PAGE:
Writing Sprints and Thinking Marathons: A New Approach to Progress and Productivity

In a creative field like writing, what defines productivity and progress? Is it how many words you’ve written that day? Is it how many projects you’ve finished? How long you write for? A lot of us are juggling families and other work with our writing pursuits which means that our schedules are not always our own to control. How can we define progress when productivity might be sporadic?

I’m a big believer in creative scheduling. I do what I can when I can and sometimes that means I can have a few weeks where I can work to a consistent output schedule, 2000 or 3000 words a day, other times that means I’m lucky to get even 100 words out on the page in a blinding hurry. This also means I need to be flexible in what I define as writing progress and productivity.

It’s these days I try to use the Writing Sprint/Thinking Marathon approach to productivity and progress.

Writing Sprints and Thinking Marathons_ A New Approach to Progress and Productivity PIN

What is A Writing Sprint/Thinking Marathon?

Basically, the Writing Sprint/Thinking Marathon is a little bit of writing and a huge load of thinking. This process is a cornerstone of my productivity. I might not get as many words down on the page on these days, but I often feel like I make more overall progress in working out how everything goes together and working out the finer points of a project.

These are the days when I have the opportunity to get into the deeper levels of brainstorming and ideas, simply because I’ve allocated more time to thinking. And it’s time spent doing other things too – the never ending housework, going for a walk with my kid and dogs, driving – these are all opportunities to let my mind wander and take a thinking marathon. It’s where I gather ideas for the next time I’ve got a few minutes I can sit down and madly bash out some words which might not be until the next day.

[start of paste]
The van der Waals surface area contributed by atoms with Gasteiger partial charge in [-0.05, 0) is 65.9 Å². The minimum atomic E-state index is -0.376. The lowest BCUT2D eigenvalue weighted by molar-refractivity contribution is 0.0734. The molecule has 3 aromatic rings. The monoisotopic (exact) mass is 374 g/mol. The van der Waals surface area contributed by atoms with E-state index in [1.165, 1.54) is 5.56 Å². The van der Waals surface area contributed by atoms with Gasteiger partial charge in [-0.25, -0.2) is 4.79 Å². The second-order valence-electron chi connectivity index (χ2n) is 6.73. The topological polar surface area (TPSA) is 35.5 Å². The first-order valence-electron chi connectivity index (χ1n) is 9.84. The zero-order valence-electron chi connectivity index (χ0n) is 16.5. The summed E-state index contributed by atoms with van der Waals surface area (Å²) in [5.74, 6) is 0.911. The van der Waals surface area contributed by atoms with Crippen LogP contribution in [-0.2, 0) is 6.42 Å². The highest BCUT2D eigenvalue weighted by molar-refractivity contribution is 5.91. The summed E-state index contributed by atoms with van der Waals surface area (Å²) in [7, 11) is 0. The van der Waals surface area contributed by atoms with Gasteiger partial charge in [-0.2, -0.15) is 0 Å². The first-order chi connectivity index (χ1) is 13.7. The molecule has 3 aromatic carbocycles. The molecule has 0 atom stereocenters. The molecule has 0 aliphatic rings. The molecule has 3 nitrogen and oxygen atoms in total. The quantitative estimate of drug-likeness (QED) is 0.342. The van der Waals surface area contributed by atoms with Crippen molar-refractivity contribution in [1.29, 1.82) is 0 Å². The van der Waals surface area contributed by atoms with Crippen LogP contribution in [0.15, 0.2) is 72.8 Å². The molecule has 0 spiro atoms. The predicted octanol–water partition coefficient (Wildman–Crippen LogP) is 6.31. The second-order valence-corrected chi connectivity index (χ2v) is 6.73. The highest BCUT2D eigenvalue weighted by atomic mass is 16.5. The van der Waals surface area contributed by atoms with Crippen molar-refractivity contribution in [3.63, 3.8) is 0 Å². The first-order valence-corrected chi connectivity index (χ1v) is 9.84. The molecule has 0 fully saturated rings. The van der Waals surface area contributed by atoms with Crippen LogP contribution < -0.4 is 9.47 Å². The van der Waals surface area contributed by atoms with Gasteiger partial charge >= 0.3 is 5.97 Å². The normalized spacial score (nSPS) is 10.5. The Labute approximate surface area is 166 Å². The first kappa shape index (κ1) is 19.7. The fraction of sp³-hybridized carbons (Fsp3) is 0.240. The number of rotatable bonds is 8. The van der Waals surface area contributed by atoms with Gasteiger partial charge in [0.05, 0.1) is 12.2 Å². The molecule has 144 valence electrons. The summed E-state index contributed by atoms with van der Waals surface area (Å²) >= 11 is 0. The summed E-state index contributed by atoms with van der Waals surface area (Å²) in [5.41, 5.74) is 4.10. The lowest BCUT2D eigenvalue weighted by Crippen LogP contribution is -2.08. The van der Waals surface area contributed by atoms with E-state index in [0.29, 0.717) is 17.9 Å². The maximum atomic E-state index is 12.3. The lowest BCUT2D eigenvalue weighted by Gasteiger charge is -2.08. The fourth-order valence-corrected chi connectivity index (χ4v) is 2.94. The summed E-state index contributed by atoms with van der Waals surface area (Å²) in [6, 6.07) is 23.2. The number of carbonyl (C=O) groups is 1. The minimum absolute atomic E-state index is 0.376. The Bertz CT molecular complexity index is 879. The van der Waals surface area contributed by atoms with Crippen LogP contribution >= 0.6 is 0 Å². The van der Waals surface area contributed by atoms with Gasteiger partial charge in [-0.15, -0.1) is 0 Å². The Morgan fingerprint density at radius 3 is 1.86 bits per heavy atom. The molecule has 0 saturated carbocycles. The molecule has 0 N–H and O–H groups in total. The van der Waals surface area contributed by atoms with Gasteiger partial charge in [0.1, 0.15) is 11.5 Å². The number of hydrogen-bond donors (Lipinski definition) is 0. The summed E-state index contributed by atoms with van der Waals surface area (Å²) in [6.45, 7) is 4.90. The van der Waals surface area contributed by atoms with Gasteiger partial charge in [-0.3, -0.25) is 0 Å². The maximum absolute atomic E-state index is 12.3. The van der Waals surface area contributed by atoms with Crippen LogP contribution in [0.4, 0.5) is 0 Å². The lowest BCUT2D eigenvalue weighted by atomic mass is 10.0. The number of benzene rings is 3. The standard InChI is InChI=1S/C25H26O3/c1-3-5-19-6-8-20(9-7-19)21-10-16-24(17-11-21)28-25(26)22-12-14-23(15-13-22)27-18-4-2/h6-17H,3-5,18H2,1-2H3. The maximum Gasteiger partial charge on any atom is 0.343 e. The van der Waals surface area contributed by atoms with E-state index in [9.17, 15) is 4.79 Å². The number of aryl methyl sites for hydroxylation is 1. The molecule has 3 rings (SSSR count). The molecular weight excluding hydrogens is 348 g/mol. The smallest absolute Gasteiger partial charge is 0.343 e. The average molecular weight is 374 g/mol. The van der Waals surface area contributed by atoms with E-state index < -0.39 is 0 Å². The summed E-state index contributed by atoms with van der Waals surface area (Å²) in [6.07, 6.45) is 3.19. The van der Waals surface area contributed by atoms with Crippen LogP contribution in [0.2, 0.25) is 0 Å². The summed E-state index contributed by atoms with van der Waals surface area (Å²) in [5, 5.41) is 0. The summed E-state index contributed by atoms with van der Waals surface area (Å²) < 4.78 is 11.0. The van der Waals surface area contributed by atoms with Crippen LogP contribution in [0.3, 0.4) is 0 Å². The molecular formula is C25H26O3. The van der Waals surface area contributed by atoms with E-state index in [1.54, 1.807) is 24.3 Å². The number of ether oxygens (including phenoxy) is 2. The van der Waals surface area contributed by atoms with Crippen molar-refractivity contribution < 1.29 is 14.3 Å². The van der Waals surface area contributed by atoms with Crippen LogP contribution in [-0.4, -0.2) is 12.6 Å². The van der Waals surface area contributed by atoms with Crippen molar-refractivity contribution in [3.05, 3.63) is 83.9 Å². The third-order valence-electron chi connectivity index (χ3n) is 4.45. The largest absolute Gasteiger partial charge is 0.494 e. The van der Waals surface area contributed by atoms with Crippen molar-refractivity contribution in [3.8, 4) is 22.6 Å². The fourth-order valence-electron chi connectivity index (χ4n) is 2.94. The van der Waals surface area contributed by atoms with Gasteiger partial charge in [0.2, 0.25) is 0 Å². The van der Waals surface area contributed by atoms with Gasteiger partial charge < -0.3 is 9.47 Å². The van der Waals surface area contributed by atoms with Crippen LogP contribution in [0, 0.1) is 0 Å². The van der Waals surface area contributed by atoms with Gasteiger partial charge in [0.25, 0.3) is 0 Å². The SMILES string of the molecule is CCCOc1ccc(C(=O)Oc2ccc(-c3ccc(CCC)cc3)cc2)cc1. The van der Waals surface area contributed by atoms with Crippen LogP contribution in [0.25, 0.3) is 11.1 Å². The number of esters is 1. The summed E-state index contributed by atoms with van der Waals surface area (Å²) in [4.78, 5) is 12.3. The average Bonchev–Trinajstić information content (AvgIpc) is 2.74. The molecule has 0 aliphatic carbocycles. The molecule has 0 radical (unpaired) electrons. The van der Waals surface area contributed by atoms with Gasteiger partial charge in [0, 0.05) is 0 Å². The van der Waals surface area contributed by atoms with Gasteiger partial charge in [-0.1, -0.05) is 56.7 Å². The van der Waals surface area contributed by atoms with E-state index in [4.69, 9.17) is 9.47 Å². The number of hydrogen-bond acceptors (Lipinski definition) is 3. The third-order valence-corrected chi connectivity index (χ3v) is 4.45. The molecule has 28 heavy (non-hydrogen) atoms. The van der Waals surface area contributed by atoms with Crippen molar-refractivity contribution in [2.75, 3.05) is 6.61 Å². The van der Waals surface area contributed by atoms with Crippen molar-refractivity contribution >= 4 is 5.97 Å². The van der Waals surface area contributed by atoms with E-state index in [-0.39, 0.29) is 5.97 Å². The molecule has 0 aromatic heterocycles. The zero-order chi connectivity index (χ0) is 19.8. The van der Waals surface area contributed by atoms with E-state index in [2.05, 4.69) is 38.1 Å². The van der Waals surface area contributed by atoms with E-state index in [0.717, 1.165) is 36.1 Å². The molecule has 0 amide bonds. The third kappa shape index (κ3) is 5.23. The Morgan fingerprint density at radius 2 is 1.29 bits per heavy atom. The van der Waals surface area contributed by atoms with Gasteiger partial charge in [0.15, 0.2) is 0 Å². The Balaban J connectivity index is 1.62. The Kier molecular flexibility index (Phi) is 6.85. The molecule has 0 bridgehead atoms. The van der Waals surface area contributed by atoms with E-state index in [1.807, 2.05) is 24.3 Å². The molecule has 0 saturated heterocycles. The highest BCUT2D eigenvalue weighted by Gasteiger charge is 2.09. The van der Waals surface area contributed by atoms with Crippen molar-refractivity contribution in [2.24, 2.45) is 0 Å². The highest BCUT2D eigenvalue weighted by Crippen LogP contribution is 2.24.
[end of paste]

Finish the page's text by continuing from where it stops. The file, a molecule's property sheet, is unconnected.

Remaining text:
The Thinking Marathon

How a thinking marathon works will vary from writer to writer and even from project to project for the same writer. Starting on this approach to productivity will take some fine tuning.

You might like to take notes during the thinking marathons to record those lightbulb moments or just let the ideas wash around you for the day. You might like to keep bringing your thoughts back to a specific project or problem or just think broadly and look for inspiration as it happens.

The Writing Sprint

When it comes to the writing sprint, it’s largely the same. Write. Write lots, write fast. There’s no time to procrastinate, there’s barely any time to think. Just write. You can use your next thinking marathon to work out how you’re going to use what you’ve just written or how it might need to be edited. Just write. Write. Write.

The Balance

For creative work, the time spent thinking is just as important as the time spent actually creating. You are, after all, creating ideas. It’s important though not to get trapped in the belief that thinking alone is creative work. We need to do the actual writing to make the actual progress and actually be productive. How that productivity gets defined however, can be open to your own interpretation.

Kate Krake
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Kate Krake

Kate Krake writes speculative fiction and non-fiction. She is the author of the urban fantasy series Guessing Tales. Kate blogs about popular culture, health, wellness and creative writing. She lives in Brisbane, Australia with her husband, daughter and two beagles. Find out more on www.katekrake.com.
Kate Krake
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